bailee

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Related to bailees: bailor

bail·ee

 (bā-lē′)
n.
A person with whom property is left for safekeeping.

bailee

(beɪˈliː)
n
(Law) contract law a person to whom the possession of goods is transferred under a bailment

bail•ee

(beɪˈli)

n.
a person to whom personal property is delivered in bailment.
[1520–30]
ThesaurusAntonymsRelated WordsSynonymsLegend:
Noun1.bailee - the agent to whom property involved in a bailment is delivered
agent - a representative who acts on behalf of other persons or organizations
Translations

bailee

n (Jur) → Depositar(in) m(f) (einer beweglichen Sache), (treuhänderische(r)) → Verwahrer(in) m(f)
References in periodicals archive ?
However, the Court could take those into account when applying the duty imposed on involuntary bailees that they should have done what was right and reasonable in all the circumstances.
These individuals are no different to the thousands of bailees or offenders released on home detention curfew who are released back to their own home, where they are left unsupervised in the community.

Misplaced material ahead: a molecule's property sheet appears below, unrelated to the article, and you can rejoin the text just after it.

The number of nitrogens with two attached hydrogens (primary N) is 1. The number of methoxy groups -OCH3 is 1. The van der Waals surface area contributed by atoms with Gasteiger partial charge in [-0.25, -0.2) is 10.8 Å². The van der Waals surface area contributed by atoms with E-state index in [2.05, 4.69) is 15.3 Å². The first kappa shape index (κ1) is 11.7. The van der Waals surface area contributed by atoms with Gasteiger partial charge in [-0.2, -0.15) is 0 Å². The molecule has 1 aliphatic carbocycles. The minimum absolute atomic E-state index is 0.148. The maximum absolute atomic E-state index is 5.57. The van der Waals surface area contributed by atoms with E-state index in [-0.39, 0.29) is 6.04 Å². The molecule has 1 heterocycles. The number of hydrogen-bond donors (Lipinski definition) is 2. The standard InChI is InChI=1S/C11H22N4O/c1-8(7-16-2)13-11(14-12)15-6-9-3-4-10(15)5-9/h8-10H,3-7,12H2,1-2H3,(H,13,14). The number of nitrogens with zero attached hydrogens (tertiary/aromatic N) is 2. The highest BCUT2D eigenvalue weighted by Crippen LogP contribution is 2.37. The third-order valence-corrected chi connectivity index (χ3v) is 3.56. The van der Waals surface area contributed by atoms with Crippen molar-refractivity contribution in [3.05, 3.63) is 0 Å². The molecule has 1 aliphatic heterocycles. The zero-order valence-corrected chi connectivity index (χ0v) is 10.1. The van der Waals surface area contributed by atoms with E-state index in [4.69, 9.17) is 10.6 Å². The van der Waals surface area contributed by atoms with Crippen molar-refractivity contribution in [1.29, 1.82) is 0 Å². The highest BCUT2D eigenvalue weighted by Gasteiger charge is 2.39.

The trial court ruled that the District and TMI were gratuitous bailees [bailment for the sole benefit of the bailor] and therefore liable only for gross negligence.
Generally, the law requires that bailees exercise reasonable care to protect and preserve property in their possession.
The Court held that the police had acted correctly, and it confirmed that there was no breach of the obligations they owed to Ngan as bailees of necessity.
Few states have applied these provisions to bailments even though bailees often insert disclaimers of warranties into their receipts and contracts.
5) But in many cases the existence of an active duty is an open question at common law, and one that potentially applies to non-official agencies such as auction houses, borrowing museums and other bailees, as well as police and customs.
In the circumstances the steps taken by the bailees to safeguard the original artwork were held to be adequate.
that as between the cargo owner and the salvors the latter as bailees were estopped from denying the title to the goods of the former as their bailor, including as an incident of that title its right to possession.
The former tenant argued that, since it was obvious to the new possessors that the goods belonged to someone other than themselves, their possession was that of involuntary bailees of the owner, rather than that of unconscious or unwitting bailees, and they were liable in conversion for having deliberately destroyed the goods.
The main moral to be drawn from Spencer v Franses is that bailees should confront in advance all potential points of doubt that might arise from their possession of the bailed chattel and from their relations with their bailors.